public Object getBean(Class<?> clazz){

  String beanName = this.generateBeanName(clazz);

  return this.getBean(beanName);

The two core methods have been written, next to put them together, I implemented them in a custom ApplicationContext class with the following constructor:

public ApplicationContext(Class<?> configClass) {



 UML class diagrams:

The code structure is the same as the case, and here we show whether our own Spring can work properly

 It’s working fine. Chinese people don’t lie to Chinese people.

 The source code will be given at the end of the article

Now, we have implemented it according to the envisioned scenario, and it runs as expected. However, if we take a closer look and combine it with our usual scenarios of using Spring, we will find quite a few problems with this piece of code:

1, can not support constructor injection , of course, did not support method injection , which is a functionality of the lack of .

2, the problem of loading class information, load the class we use classLoader.loadClass way, although this avoids the initialization of the class (can never use Class.forName way), but still inevitably load the class meta-information into the meta-space, when we scan the package under the unwanted class, which wastes our memory.

3, can not solve the cycle of dependency between beans, such as an A object depends on the B object, the B object depends on the A object, this time we come back to look at the code logic, you will find that at this time will fall into a dead loop.

4, poor scalability, we write all the features in a class, when you want to improve the function (such as the above three issues), you need to frequently modify the class, the class will become more and more bloated, not to mention iterating on new features, maintenance will be a headache.

 Optimization solutions

For the first three questions are similar to the functionality of the problem, functionality, change a change is good.

We need to focus on the fourth issue, a framework to become good, then its iterative ability must be good, so that the function can become rich, and the iterative ability of the influence of a number of factors, one of which is its scalability.

So how should we improve the scalability of our programs? The six design principles give us good guidance.

In the program, ApplicationContext does a lot of things, which can be divided into two main blocks

 1. Scan the classes under the specified package

 2、Instantiate Bean

With the help of the idea of the single duty principle: a class does only one thing, a method does only one thing.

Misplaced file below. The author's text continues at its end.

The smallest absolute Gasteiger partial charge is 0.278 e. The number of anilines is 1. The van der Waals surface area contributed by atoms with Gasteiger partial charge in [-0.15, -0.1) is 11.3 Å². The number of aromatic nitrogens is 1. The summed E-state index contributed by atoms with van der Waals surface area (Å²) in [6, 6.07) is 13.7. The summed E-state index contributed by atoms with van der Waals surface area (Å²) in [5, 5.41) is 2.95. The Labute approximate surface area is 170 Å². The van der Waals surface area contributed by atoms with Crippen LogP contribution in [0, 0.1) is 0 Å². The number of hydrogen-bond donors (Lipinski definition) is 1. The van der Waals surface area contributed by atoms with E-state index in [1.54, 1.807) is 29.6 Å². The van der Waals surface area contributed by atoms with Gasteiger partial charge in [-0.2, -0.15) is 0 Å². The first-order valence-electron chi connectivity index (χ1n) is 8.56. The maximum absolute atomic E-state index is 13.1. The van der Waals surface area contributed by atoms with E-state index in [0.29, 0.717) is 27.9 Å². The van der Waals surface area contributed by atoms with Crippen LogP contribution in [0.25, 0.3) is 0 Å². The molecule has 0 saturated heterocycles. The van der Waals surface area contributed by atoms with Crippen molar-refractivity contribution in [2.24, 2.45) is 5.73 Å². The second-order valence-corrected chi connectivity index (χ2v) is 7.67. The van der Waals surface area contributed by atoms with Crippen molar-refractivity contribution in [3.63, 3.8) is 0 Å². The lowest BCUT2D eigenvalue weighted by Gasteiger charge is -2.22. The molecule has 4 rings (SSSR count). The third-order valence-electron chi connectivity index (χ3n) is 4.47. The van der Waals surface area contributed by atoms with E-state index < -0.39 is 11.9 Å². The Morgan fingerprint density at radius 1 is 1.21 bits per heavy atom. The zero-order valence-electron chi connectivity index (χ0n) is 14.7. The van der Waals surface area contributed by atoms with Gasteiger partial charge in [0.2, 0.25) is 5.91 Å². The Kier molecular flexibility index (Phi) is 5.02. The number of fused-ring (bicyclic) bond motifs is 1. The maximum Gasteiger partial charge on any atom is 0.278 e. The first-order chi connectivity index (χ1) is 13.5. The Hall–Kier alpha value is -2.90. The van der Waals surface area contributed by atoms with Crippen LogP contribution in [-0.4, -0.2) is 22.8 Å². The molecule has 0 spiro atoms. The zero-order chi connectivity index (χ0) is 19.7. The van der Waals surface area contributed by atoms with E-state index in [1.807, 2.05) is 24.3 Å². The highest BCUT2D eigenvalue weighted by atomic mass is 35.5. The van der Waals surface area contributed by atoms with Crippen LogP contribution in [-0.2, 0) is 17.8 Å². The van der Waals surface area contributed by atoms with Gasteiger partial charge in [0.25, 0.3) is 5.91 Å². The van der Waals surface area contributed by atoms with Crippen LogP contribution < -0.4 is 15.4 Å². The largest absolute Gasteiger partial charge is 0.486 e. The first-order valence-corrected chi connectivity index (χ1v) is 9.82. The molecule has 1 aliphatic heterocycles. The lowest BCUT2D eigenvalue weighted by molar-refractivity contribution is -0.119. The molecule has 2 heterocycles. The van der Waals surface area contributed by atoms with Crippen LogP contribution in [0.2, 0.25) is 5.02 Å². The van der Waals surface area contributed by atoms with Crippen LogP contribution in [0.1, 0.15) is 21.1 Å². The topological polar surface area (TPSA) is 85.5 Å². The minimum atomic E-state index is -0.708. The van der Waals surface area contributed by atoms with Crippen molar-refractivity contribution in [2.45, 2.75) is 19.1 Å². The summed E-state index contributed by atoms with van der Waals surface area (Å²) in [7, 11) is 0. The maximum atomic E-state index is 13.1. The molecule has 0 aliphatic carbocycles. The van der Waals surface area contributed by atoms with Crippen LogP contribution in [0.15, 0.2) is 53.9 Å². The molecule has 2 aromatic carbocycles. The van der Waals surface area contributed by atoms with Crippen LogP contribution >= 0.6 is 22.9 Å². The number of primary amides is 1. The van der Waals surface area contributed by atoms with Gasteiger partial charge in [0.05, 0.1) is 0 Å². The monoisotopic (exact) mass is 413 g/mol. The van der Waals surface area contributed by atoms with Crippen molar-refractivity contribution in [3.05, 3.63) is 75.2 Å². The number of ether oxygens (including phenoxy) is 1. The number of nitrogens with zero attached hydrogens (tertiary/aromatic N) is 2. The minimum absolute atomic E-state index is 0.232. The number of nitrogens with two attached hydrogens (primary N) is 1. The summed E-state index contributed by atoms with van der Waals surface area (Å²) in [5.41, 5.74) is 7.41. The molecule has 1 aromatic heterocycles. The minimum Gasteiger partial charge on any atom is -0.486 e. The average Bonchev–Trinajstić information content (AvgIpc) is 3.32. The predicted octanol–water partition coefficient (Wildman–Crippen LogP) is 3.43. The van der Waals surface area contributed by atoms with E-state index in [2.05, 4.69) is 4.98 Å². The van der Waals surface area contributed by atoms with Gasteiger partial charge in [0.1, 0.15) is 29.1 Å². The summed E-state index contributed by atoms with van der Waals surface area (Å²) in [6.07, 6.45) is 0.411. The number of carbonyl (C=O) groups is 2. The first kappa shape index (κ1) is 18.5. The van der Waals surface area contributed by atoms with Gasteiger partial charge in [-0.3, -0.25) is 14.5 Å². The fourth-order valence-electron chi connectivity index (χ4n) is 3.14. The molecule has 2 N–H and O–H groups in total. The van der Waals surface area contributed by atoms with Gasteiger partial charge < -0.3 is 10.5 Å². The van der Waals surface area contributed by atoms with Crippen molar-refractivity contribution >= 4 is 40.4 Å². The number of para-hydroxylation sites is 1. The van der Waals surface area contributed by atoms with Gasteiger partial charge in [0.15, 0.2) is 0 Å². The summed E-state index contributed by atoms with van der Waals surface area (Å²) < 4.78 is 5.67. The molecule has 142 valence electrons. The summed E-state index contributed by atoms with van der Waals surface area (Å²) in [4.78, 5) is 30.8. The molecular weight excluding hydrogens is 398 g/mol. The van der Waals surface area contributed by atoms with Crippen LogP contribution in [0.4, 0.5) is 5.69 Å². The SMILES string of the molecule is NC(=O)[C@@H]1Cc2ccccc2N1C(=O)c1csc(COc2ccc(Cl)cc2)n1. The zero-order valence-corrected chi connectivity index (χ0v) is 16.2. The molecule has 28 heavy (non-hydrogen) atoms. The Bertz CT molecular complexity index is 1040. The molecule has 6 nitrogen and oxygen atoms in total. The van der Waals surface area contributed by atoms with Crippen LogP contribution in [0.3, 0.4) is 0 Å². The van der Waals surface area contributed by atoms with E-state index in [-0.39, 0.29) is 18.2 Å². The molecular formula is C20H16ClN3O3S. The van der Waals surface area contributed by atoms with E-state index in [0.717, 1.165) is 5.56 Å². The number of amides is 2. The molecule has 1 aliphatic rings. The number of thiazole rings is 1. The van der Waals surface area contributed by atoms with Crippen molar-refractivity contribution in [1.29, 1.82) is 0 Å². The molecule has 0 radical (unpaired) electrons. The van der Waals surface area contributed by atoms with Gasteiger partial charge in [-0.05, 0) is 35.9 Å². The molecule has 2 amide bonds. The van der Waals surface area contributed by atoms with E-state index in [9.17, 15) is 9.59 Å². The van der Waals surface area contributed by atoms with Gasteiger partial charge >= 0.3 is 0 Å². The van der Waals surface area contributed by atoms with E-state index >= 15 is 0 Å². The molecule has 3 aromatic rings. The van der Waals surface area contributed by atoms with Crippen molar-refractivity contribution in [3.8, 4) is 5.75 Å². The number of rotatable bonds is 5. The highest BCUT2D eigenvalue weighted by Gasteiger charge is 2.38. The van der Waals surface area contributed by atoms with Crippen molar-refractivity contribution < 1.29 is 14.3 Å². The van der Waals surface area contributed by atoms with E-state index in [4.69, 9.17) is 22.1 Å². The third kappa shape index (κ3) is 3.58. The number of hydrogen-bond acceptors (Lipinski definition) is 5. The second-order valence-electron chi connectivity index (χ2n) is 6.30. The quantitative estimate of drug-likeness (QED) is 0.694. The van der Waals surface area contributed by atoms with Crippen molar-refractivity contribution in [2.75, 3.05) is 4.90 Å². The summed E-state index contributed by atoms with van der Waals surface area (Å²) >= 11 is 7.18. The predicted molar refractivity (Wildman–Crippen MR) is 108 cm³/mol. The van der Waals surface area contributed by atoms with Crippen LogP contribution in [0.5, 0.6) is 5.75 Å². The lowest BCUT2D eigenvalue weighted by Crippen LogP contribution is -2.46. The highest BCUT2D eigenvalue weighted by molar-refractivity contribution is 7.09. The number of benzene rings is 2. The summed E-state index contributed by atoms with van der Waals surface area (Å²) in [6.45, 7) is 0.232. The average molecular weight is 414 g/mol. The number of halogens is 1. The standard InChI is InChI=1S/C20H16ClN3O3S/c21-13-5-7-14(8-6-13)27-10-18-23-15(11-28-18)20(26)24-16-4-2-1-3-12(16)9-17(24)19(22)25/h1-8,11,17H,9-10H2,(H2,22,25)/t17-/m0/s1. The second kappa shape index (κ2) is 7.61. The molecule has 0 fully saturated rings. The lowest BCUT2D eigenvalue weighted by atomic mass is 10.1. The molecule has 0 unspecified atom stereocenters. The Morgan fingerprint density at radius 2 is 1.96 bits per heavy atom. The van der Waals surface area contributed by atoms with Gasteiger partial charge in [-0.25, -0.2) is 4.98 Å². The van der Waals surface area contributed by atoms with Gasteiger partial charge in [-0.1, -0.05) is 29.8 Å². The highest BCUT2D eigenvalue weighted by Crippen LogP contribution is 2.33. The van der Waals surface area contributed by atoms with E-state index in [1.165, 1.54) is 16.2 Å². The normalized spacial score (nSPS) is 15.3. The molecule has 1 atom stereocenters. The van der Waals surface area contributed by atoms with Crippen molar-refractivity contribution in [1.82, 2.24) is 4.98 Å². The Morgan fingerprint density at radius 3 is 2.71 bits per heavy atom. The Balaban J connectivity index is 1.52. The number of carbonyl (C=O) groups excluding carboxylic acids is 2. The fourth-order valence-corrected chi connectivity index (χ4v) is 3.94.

We scan the specified package under the class of this matter to use a separate processor to deal with, because the scanning configuration is from the configuration class, then we call him the configuration class processor: ConfigurationCalssProcessor

The same goes for instantiating beans, which is divided into two things: instantiation and dependency injection.

Instantiation of beans is equivalent to a process of producing beans, we will use a factory class to deal with this matter, it is called: BeanFactory, since it is in the production of beans, then we need raw materials (Class), so we will classMap and beanMap are defined here

The dependency injection process is actually processing the Autowired annotation, which is called: AutowiredAnnotationBeanProcessor.

We are still in the know, in Spring, not only only this way of using, there are xml, mvc, SpringBoot way, so we will be ApplicationContext for abstraction, only to achieve the main process, the original annotations handed over to the way AnnotationApplicationContext to achieve.

 By means of the inversion of reliance principle: the program should rely on the abstraction

In the future, class information can come not only from class information, but also from configuration files, so we will ConfigurationCalssProcessor abstraction

Dependency injection doesn’t have to be done with the Autowried annotation identifier, it can be done with other annotations, such as Resource , so we’ll make the AutowiredAnnotationBeanProcessor abstraction

Bean types can also be many, can be a single instance, can make multiple instances, can also be a factory bean, so we will BeanFactory abstraction

Now, we have optimized our solution with the help of two design principles, and it is “transformed” compared to the previous one.

 Spring’s design

In the previous step, we implemented our own scenario and optimized it for scalability based on some assumptions, and now, let’s get acquainted with what is actually Spring’s design

So, what are the “roles” in Spring?

1, Bean: Spring as an IoC container, of course, the most important is Bean

2, BeanFactory: production and management of bean factory